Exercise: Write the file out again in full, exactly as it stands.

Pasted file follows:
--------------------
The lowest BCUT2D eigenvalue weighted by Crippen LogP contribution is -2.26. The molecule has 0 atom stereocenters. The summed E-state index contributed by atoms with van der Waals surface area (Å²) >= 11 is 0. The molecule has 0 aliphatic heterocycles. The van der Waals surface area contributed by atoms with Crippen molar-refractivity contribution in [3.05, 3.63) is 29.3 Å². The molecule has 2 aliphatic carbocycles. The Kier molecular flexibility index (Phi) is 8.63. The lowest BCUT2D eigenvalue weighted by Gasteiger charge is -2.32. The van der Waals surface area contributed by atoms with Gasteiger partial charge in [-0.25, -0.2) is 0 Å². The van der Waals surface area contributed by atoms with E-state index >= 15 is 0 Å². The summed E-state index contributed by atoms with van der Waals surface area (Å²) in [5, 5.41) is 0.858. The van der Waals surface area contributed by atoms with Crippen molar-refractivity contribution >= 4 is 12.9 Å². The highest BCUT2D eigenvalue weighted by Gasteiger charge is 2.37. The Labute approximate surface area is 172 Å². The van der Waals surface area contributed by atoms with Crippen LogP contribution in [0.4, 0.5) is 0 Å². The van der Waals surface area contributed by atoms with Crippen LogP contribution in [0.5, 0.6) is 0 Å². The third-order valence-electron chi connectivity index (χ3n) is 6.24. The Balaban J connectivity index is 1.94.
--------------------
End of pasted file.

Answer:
The lowest BCUT2D eigenvalue weighted by Crippen LogP contribution is -2.26. The molecule has 0 atom stereocenters. The summed E-state index contributed by atoms with van der Waals surface area (Å²) >= 11 is 0. The molecule has 0 aliphatic heterocycles. The van der Waals surface area contributed by atoms with Crippen molar-refractivity contribution in [3.05, 3.63) is 29.3 Å². The molecule has 2 aliphatic carbocycles. The Kier molecular flexibility index (Phi) is 8.63. The lowest BCUT2D eigenvalue weighted by Gasteiger charge is -2.32. The van der Waals surface area contributed by atoms with Gasteiger partial charge in [-0.25, -0.2) is 0 Å². The van der Waals surface area contributed by atoms with E-state index >= 15 is 0 Å². The summed E-state index contributed by atoms with van der Waals surface area (Å²) in [5, 5.41) is 0.858. The van der Waals surface area contributed by atoms with Crippen molar-refractivity contribution >= 4 is 12.9 Å². The highest BCUT2D eigenvalue weighted by Gasteiger charge is 2.37. The Labute approximate surface area is 172 Å². The van der Waals surface area contributed by atoms with Crippen LogP contribution in [0.4, 0.5) is 0 Å². The van der Waals surface area contributed by atoms with Crippen LogP contribution in [0.5, 0.6) is 0 Å². The third-order valence-electron chi connectivity index (χ3n) is 6.24. The Balaban J connectivity index is 1.94.